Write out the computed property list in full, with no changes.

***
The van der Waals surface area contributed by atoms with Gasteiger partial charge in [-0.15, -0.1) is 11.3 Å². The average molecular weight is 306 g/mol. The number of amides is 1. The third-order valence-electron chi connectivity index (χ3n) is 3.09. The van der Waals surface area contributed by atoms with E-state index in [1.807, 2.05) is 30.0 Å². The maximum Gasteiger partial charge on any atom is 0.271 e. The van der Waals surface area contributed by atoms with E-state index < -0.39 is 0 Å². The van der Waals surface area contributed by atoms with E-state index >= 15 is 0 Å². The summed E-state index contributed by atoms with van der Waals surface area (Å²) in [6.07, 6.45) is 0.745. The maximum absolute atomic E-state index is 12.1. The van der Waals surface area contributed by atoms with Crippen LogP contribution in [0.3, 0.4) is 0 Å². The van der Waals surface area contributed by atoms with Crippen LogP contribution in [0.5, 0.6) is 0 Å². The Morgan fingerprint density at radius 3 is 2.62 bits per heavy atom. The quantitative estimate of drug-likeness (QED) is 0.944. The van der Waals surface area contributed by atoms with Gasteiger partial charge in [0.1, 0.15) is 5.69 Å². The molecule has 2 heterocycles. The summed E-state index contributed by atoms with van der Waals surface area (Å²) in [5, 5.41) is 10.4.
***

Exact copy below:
The van der Waals surface area contributed by atoms with Gasteiger partial charge in [-0.15, -0.1) is 11.3 Å². The average molecular weight is 306 g/mol. The number of amides is 1. The third-order valence-electron chi connectivity index (χ3n) is 3.09. The van der Waals surface area contributed by atoms with E-state index in [1.807, 2.05) is 30.0 Å². The maximum Gasteiger partial charge on any atom is 0.271 e. The van der Waals surface area contributed by atoms with E-state index < -0.39 is 0 Å². The van der Waals surface area contributed by atoms with E-state index >= 15 is 0 Å². The summed E-state index contributed by atoms with van der Waals surface area (Å²) in [6.07, 6.45) is 0.745. The maximum absolute atomic E-state index is 12.1. The van der Waals surface area contributed by atoms with Crippen LogP contribution in [0.3, 0.4) is 0 Å². The van der Waals surface area contributed by atoms with Crippen LogP contribution in [0.5, 0.6) is 0 Å². The Morgan fingerprint density at radius 3 is 2.62 bits per heavy atom. The quantitative estimate of drug-likeness (QED) is 0.944. The van der Waals surface area contributed by atoms with Gasteiger partial charge in [0.1, 0.15) is 5.69 Å². The molecule has 2 heterocycles. The summed E-state index contributed by atoms with van der Waals surface area (Å²) in [5, 5.41) is 10.4.